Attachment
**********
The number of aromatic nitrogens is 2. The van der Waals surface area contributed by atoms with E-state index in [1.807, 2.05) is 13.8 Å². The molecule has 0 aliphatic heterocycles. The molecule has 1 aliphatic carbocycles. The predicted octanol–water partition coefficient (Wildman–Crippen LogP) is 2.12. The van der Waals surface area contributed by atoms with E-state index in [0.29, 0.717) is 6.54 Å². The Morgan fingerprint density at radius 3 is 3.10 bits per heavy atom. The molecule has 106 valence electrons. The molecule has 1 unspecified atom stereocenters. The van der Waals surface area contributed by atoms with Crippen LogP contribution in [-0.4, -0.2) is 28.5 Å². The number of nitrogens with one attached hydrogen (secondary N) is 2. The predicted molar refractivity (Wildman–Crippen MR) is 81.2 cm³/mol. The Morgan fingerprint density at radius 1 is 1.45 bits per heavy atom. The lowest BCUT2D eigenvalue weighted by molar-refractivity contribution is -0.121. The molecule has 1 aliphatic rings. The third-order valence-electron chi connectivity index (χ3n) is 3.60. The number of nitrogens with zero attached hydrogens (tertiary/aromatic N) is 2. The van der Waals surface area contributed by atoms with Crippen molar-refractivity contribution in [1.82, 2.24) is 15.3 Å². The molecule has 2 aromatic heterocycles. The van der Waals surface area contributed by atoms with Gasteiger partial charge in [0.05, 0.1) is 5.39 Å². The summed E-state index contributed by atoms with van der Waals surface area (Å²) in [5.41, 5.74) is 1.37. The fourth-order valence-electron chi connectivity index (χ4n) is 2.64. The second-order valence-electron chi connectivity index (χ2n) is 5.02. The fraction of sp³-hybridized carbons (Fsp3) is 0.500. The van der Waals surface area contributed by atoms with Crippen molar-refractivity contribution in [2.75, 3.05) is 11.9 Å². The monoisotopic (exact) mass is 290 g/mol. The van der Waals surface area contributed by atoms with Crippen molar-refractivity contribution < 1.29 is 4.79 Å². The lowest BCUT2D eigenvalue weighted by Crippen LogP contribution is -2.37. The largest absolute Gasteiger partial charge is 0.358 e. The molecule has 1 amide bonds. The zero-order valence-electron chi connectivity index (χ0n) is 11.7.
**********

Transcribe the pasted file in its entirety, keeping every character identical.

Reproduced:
The number of aromatic nitrogens is 2. The van der Waals surface area contributed by atoms with E-state index in [1.807, 2.05) is 13.8 Å². The molecule has 0 aliphatic heterocycles. The molecule has 1 aliphatic carbocycles. The predicted octanol–water partition coefficient (Wildman–Crippen LogP) is 2.12. The van der Waals surface area contributed by atoms with E-state index in [0.29, 0.717) is 6.54 Å². The Morgan fingerprint density at radius 3 is 3.10 bits per heavy atom. The molecule has 106 valence electrons. The molecule has 1 unspecified atom stereocenters. The van der Waals surface area contributed by atoms with Crippen LogP contribution in [-0.4, -0.2) is 28.5 Å². The number of nitrogens with one attached hydrogen (secondary N) is 2. The predicted molar refractivity (Wildman–Crippen MR) is 81.2 cm³/mol. The Morgan fingerprint density at radius 1 is 1.45 bits per heavy atom. The lowest BCUT2D eigenvalue weighted by molar-refractivity contribution is -0.121. The molecule has 1 aliphatic rings. The third-order valence-electron chi connectivity index (χ3n) is 3.60. The number of nitrogens with zero attached hydrogens (tertiary/aromatic N) is 2. The van der Waals surface area contributed by atoms with Crippen molar-refractivity contribution in [1.82, 2.24) is 15.3 Å². The molecule has 2 aromatic heterocycles. The van der Waals surface area contributed by atoms with Gasteiger partial charge in [0.05, 0.1) is 5.39 Å². The summed E-state index contributed by atoms with van der Waals surface area (Å²) in [5.41, 5.74) is 1.37. The fourth-order valence-electron chi connectivity index (χ4n) is 2.64. The second-order valence-electron chi connectivity index (χ2n) is 5.02. The fraction of sp³-hybridized carbons (Fsp3) is 0.500. The van der Waals surface area contributed by atoms with Crippen molar-refractivity contribution in [2.75, 3.05) is 11.9 Å². The monoisotopic (exact) mass is 290 g/mol. The van der Waals surface area contributed by atoms with Crippen molar-refractivity contribution < 1.29 is 4.79 Å². The lowest BCUT2D eigenvalue weighted by Crippen LogP contribution is -2.37. The largest absolute Gasteiger partial charge is 0.358 e. The molecule has 1 amide bonds. The zero-order valence-electron chi connectivity index (χ0n) is 11.7.